Results: Of the 169 patients included, 55 (32.5%) received > 1 G-CSF dose and 114 (67.5%) did not receive any G-CSF. The median TTP was similar between the two groups (5.0 months (95% CI 3.4–7.1) vs. 5.2 months (95% CI 4.8–6.2) respectively; p = 0.998). The median PFS (p = 0.955; 5.0 months (95% CI 3.4–5.9) vs. 5.2 months (95% CI 4.7–6.0), respectively) and OS (14.6 (95% CI 9.0–26.6) vs. 18.5 months (95% CI 15.2–22.0) in G-CSF and non-G-CSF groups, respectively; p = 0.628) were also similar between groups. No significant between-group differences were noted in rate of decline in ECOG performance status, antibiotic use, and number of clinic visits and hospitalizations.
Conclusion: This retrospective analysis did not find any evidence that the use of G-CSF to maintain chemotherapy dose intensity for the treatment of MBC improves TTP, PFS, and OS or results in improved ECOG performance status compared with lack of G-CSF use in patients with MBC treated in 1st to 3rd-line settings.
Background: Polypharmacy is an important issue in the care of older patients with cancer, as it increases the risk of unfavorable outcomes. We estimated the prevalence of polypharmacy, potentially inappropriate medication (PIM) use, and drug–drug interactions (DDIs) in older patients with cancer in Korea and their associations with clinical outcomes.
Subjects, Materials, and Methods: This was a secondary analysis of a prospective observational study of geriatric patients with cancer undergoing first-line palliative chemotherapy. Eligible patients were older adults (=70 years) with histologically diagnosed solid cancer who were candidates for first-line palliative chemotherapy. All patients enrolled in this study received a geriatric assessment (GA) at baseline. We reviewed the daily medications taken by patients at the time of GA before starting chemotherapy. PIMs were assessed according to the 2015 Beers criteria, and DDIs were assessed by a clinical pharmacist using Lexi-comp Drug Interactions. We evaluated the association between polypharmacy and clinical outcomes including treatment-related toxicity, and hospitalization using logistic regression and Cox regression analyses.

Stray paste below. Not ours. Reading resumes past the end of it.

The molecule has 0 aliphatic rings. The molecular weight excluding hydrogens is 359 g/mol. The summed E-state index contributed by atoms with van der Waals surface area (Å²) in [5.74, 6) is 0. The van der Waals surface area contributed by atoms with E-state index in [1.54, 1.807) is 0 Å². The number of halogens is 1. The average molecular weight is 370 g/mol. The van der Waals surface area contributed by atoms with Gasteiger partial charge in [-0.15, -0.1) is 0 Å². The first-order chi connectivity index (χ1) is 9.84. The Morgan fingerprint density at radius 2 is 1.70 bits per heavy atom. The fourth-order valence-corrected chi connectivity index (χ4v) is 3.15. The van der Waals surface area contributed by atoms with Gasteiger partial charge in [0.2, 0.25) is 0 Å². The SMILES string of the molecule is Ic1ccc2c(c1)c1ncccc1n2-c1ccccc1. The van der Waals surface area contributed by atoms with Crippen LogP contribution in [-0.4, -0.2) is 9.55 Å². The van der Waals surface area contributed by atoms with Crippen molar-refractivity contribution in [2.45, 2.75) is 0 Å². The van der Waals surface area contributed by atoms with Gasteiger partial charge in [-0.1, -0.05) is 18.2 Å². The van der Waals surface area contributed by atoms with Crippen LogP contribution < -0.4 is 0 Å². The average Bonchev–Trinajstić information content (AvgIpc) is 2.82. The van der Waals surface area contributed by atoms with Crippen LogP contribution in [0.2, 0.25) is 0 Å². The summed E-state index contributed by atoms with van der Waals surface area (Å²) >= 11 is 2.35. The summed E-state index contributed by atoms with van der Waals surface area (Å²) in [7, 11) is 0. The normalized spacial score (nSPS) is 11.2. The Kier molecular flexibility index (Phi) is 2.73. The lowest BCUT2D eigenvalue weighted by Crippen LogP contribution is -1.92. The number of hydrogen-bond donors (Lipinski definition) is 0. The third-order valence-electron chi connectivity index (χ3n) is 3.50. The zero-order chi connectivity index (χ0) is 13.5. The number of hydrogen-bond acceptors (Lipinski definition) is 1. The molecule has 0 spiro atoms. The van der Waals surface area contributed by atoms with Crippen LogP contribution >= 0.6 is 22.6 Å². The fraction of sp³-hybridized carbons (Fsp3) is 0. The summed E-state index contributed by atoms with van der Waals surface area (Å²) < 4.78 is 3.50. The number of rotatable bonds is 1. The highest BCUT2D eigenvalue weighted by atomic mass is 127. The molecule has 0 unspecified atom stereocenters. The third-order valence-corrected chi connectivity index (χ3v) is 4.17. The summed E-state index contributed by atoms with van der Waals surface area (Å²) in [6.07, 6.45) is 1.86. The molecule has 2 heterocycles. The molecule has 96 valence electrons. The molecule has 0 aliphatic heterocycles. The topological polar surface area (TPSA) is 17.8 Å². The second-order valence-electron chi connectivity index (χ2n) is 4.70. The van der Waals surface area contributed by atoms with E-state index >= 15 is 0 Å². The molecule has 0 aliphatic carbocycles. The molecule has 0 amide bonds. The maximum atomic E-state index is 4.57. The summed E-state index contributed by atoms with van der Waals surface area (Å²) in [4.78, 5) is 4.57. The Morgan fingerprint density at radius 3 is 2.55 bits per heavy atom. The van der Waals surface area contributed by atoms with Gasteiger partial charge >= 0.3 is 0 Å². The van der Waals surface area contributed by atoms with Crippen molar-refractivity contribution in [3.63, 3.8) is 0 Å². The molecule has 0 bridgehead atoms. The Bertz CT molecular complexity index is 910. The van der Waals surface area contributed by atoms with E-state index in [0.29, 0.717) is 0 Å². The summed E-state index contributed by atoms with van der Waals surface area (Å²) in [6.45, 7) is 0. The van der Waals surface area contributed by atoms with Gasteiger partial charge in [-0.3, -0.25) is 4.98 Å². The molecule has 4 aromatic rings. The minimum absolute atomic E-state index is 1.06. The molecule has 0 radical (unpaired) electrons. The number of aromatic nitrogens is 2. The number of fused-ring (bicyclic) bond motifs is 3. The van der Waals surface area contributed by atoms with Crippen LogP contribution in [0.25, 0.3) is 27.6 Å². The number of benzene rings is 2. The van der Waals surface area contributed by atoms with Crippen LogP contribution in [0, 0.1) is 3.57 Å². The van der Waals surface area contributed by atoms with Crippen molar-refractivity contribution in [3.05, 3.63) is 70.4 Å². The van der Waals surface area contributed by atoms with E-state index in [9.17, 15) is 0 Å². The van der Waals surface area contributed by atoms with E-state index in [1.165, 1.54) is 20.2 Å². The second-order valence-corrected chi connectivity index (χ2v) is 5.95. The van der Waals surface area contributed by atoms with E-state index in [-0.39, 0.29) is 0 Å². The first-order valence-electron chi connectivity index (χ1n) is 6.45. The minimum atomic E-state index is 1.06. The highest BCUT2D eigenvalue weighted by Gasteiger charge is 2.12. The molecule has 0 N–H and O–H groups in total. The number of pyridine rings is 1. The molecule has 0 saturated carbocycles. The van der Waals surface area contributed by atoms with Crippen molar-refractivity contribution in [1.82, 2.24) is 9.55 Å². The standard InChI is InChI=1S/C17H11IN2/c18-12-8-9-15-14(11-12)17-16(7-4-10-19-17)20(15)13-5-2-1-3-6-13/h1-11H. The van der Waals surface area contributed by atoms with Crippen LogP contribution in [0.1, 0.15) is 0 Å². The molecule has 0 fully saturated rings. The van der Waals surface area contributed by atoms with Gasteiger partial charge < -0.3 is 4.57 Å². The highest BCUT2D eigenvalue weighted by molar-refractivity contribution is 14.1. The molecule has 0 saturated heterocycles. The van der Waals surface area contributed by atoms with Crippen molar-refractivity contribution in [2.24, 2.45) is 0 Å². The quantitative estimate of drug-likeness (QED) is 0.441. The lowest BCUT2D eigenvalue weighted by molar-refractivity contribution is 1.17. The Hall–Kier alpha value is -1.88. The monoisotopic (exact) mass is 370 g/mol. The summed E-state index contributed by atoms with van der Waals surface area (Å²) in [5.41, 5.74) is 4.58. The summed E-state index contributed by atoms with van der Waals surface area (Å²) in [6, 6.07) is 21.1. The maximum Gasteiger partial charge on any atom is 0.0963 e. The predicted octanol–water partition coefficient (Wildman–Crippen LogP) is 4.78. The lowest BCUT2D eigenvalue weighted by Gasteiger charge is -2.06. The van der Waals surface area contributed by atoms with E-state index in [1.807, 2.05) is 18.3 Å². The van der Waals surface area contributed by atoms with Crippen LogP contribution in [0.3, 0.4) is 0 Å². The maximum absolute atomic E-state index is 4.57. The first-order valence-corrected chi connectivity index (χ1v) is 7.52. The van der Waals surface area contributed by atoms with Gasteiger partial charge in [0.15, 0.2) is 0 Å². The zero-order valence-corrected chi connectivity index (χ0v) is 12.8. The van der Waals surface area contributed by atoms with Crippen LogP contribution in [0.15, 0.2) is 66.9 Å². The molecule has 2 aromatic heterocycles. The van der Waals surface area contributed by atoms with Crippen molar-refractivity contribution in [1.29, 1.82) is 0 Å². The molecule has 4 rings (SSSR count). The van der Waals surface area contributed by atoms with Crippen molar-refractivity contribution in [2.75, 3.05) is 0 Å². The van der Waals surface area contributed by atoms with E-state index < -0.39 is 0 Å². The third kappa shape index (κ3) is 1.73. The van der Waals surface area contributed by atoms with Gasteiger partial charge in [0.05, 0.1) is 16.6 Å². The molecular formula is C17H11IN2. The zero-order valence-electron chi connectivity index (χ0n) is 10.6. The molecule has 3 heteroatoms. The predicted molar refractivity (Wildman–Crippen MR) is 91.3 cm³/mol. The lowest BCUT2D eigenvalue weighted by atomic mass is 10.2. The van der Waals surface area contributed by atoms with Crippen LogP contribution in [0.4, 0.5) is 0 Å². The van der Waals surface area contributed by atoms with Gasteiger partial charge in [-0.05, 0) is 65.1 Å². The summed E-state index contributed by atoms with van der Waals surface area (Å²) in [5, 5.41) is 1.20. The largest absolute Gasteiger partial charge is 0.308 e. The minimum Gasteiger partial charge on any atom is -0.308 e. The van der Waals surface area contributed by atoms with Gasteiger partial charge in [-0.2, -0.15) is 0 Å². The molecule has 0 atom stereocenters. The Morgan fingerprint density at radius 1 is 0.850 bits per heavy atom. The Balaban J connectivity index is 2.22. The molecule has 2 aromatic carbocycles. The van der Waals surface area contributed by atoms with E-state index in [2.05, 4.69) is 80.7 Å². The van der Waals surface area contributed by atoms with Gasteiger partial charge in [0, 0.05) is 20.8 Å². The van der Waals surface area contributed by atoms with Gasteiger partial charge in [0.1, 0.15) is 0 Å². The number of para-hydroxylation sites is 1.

Results: In total, 301 patients (median age 75 years; range, 70–93) were enrolled; the most common cancer types were colorectal cancer (28.9%) and lung cancer (24.6%). Mean number of daily medications was 4.7 (±3.1; range, 0–14). The prevalence of polypharmacy (=5 medications) was 45.2% and that of excessive polypharmacy (=10 medications) was 8.6%. PIM use was detected in 137 (45.5%) patients. Clinically significant DDIs were detected in 92 (30.6%) patients. Polypharmacy was significantly associated with hospitalization or emergency room (ER) visits (odds ratio: 1.73 [1.18–2.55], p < .01). Neither polypharmacy nor PIM use showed association with treatment-related toxicity.
Conclusion: Polypharmacy, PIM use, and potential major DDIs were prevalent in Korean geriatric patients with cancer. Polypharmacy was associated with a higher risk of hospitalization or ER visits during the chemotherapy period.
Implications for Practice: This study, which included 301 older Korean patients with cancer, highlights the increased prevalence of polypharmacy in this population planning to receive palliative chemotherapy. The prevalence of polypharmacy and excessive polypharmacy was 45.2% and 8.6%, respectively. The prescription of potentially inappropriate medications (PIMs) was detected in 45.5% and clinically significant drug–drug interaction in 30.6% of patients. Given the association of polypharmacy with increased hospitalization or emergency room visits, this study points to the need for increased awareness and intervention to minimize polypharmacy in the geriatric cancer population undergoing chemotherapy. Moreover, specific criteria for establishing PIMs should be adopted for the treatment of older adults with cancer.